Mark Bridger, the 46-year-old accused of abducting and killing five-year-old schoolgirl April Jones is to appear in court on Monday charged with her murder.
The former lifeguard will face Aberystwyth Magistrates' Court in relation to the schoolgirl's disappearance in Machynlleth, mid-Wales, a week ago.
Bridger was charged with the abduction and murder of April on Saturday following four days of questioning.
Mark Bridger is due to appear in court on Monday
He is also charged with perverting the course of justice.
April, who suffers from cerebral palsy and needs daily medication, was last seen on the town's Bryn-y-Gog estate on Monday evening.
A witness saw her step into what is believed to have been a Land Rover Discovery car.
Parents Coral Jones, 40 and Paul Jones, 44, allowed her to play out late as a treat after she received a glowing school report.
April remains missing despite an intensive, ongoing search effort which has now spanned a week.
April Jones has been missing since Monday
More than 700 people packed into Machynlleth's St Peter's Church yesterday to attend an emotional service for the schoolgirl.
Reverend Kathleen Rogers led the moving sermon, in which she said: "The realisation is coming on since yesterday when we heard murder - that has hit home."
Reverend Rogers said prayers for April's parents and paid tribute to the community who had pulled together to help in the search.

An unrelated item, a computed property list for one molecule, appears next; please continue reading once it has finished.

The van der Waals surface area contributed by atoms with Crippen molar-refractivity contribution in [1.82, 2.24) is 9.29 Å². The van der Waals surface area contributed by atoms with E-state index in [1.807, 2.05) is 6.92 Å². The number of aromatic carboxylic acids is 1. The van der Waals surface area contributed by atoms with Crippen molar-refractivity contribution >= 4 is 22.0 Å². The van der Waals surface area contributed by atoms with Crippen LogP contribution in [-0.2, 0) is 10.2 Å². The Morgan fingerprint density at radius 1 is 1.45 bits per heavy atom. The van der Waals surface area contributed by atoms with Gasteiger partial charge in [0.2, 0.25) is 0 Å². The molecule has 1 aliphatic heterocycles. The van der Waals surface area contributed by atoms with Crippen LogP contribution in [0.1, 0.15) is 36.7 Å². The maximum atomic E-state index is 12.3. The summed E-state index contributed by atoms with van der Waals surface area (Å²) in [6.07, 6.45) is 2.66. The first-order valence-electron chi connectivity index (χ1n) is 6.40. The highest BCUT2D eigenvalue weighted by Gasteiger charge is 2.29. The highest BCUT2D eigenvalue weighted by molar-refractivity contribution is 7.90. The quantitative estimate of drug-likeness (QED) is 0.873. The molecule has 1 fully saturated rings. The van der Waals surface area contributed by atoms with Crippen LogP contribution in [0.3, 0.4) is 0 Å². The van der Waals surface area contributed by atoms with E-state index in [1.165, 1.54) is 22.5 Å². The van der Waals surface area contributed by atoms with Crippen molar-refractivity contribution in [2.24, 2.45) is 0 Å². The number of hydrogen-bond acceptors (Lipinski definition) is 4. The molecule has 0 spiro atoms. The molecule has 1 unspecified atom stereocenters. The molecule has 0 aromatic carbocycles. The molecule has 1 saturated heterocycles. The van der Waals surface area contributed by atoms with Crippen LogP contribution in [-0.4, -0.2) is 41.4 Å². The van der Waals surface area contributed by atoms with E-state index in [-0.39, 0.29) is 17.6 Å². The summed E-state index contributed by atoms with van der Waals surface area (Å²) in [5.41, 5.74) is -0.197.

She read a touching poem on behalf of April's mother called "Mum" as the Bishop of Bangor, Reverend Andy John, said the tight-knit community had "touched the heart of people around the world".
Hundreds took part in a procession before the service
He revealed that emails had been received from as far afield as South Africa and New Zealand - with a church in Texas even making a donation.
Mountain rescue teams were stood down last night as the search operation switched emphasis.
Meanwhile the hunt goes on, with investigating officers revealing police numbers on the ground are expected to double this morning.
Night time search efforts have been suspended, with the shift in manpower being described as a change of "resources rather intensity".
Superintendent Ian John paid tribute to mountain rescue volunteers "who have worked themselves to a standstill in the search for April".
He added: "We are upping our numbers to 18 teams which will be over 100 officers."
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